He said the process results in “long-term arrangements — which could include bathroom use, involves many conversations with the student and their parents, and does not lend itself to a student changing gender identification frequently, casually or insincerely.”
Should a child try to take advantage of this policy, though it is not necessarily reported than anyone has, Remy said there is a discipline process that is based on the severity and frequency of the issue.
“We have progressive discipline, so the severity of the consequences would depend on the details/severity of the incident and the prior discipline record of the student who misbehaved,” he said.
When asked which schools have had to seek solutions for transgender students, Remy said they did not wish to name them.
“We would like to err on the side of protecting student privacy,” he said. “We may also have transgender students that are not known by school staff and the other students to be transgender.
“These issues could occur at any school, elementary, middle or high.”
Amy Herzfeld, movement building director for Basic Rights Oregon in Portland, said the LGBTQ+ rights organization is really excited about the federal guidelines.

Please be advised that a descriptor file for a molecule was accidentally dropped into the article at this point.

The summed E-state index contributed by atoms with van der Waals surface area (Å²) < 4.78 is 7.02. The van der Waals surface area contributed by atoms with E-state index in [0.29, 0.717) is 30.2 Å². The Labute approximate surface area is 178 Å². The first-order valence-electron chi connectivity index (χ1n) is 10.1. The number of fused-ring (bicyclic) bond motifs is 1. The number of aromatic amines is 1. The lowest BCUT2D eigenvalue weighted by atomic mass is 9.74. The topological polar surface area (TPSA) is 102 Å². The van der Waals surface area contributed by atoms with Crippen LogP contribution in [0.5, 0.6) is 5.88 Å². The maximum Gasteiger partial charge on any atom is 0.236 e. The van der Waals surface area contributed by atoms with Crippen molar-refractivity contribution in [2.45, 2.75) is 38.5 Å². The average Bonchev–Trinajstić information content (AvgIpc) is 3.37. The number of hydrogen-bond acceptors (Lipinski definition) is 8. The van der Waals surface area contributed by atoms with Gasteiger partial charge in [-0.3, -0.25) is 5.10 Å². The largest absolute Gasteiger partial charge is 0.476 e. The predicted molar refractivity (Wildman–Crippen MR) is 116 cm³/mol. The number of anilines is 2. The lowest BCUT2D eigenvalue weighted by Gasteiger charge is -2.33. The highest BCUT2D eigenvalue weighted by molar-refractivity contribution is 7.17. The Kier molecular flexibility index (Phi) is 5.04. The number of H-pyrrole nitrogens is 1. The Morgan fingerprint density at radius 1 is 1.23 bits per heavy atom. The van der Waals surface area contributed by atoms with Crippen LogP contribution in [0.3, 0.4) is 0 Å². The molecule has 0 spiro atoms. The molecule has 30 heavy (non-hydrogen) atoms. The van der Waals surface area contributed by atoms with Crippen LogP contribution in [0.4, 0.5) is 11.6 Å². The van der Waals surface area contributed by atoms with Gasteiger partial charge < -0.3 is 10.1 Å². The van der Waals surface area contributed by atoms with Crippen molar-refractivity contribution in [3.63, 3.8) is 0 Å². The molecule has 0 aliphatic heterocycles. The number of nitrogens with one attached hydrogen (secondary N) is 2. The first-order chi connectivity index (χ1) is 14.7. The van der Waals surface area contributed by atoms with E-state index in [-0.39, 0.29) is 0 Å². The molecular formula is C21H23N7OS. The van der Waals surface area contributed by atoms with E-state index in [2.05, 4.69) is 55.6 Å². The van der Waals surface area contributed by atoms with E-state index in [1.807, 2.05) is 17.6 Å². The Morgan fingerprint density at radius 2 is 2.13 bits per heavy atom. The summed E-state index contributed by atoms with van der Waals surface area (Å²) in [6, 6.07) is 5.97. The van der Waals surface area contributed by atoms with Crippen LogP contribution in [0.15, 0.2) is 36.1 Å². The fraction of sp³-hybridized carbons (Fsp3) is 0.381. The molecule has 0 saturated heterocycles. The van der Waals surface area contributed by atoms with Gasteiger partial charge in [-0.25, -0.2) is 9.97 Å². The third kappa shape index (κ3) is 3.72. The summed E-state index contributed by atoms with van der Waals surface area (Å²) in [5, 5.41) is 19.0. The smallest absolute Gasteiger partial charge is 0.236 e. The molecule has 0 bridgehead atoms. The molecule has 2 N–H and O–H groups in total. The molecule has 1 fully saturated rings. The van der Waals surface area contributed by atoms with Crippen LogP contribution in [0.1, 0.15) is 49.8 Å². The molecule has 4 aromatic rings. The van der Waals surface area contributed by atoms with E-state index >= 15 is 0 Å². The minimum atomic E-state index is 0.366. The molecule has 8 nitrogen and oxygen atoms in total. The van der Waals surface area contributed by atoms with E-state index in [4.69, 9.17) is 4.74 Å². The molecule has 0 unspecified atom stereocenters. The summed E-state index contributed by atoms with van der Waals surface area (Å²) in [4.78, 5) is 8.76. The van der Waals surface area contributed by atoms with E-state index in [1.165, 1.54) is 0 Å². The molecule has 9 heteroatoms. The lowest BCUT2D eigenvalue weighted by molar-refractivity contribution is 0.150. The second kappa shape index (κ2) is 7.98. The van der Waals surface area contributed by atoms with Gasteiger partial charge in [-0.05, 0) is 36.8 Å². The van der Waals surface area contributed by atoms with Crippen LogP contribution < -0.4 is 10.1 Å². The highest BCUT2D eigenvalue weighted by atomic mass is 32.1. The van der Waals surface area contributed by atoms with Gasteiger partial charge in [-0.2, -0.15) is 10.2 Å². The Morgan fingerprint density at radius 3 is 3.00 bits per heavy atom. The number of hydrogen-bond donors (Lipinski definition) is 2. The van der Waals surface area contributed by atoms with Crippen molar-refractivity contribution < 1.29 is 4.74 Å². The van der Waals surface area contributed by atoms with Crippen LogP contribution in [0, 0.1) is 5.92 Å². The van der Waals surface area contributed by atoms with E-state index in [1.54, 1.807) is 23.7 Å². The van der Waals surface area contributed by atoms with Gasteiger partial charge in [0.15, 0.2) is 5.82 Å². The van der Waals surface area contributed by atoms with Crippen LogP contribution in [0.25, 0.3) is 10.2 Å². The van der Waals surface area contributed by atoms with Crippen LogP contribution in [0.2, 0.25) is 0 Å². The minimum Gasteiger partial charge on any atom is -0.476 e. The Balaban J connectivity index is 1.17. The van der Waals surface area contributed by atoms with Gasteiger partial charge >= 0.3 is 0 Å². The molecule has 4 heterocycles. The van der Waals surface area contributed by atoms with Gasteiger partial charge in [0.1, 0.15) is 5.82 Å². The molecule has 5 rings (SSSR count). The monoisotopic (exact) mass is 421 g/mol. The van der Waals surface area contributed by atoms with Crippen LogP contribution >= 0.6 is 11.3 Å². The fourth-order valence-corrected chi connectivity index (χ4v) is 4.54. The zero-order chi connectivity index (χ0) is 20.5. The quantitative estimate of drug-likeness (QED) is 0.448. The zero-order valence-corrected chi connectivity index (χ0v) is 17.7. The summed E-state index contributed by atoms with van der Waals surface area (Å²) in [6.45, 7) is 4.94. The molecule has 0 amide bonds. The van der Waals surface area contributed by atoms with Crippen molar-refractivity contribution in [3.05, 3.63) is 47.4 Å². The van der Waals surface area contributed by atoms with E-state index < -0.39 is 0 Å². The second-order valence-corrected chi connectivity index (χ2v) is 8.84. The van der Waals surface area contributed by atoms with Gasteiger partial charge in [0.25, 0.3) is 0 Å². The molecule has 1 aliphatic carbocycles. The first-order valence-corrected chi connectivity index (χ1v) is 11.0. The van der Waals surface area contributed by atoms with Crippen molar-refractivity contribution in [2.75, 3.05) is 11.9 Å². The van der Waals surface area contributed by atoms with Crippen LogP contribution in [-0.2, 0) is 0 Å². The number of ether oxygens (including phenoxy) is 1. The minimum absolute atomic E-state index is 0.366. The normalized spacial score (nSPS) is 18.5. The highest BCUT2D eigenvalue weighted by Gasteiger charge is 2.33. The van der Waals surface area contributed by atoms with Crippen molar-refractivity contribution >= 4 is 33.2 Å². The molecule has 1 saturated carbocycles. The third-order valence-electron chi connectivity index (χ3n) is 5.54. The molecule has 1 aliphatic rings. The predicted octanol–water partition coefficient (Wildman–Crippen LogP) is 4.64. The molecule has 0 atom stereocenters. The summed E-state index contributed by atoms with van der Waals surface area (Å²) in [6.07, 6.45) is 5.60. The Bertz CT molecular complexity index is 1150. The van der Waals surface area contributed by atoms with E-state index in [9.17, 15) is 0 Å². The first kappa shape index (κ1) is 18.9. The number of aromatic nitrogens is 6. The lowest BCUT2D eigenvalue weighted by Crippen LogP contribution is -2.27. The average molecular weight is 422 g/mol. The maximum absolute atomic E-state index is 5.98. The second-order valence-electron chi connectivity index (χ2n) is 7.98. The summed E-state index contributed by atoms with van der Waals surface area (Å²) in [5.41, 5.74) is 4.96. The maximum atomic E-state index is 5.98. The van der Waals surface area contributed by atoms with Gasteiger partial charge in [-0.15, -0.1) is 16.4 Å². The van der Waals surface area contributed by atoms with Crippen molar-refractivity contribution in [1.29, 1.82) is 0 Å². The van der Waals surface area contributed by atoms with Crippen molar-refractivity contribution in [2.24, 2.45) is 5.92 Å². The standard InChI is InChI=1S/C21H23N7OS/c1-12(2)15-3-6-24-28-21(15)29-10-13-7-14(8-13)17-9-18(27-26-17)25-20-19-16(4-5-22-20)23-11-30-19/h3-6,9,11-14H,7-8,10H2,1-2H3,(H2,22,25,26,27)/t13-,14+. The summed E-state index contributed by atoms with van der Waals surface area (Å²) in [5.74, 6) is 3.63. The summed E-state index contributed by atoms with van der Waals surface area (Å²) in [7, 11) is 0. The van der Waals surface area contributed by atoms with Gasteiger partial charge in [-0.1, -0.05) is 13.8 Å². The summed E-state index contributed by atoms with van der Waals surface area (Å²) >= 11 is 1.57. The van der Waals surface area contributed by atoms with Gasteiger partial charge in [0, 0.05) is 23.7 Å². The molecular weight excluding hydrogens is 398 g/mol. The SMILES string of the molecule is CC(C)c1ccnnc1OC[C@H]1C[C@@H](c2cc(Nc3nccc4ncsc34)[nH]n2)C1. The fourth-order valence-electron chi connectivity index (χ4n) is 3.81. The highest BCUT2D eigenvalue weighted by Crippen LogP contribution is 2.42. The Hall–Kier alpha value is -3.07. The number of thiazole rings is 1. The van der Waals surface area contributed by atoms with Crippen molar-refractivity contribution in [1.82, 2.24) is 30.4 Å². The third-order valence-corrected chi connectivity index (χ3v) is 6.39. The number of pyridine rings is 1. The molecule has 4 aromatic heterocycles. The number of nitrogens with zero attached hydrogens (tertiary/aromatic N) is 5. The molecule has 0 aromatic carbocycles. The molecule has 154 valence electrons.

She said they are particularly heartened to see the Oregon Department of Education guidelines — which state transgender students in the state should be able to use whatever names, bathrooms and pronouns they want — referenced in the national guidelines.
Herzfeld said this is a values statement from the federal offices and ultimately a pool of resources for school districts across the country to use.
By the federal government releasing these guidelines, she said they are stating they are “prepared to step in” to see transgender students’ rights protected.
She said the United States Department of Health and Human Services also released guidelines for updates on health care plans regarding transgender people this week.
“I think LGBTQ advocates are feeling pretty celebratory this week,” she said. “Oregon is on the leading edge.”
Alex Pulaski, a spokesperson from the Oregon School Boards Association, said a member of the association worked with the Oregon Department of Education to release its guidelines earlier this week.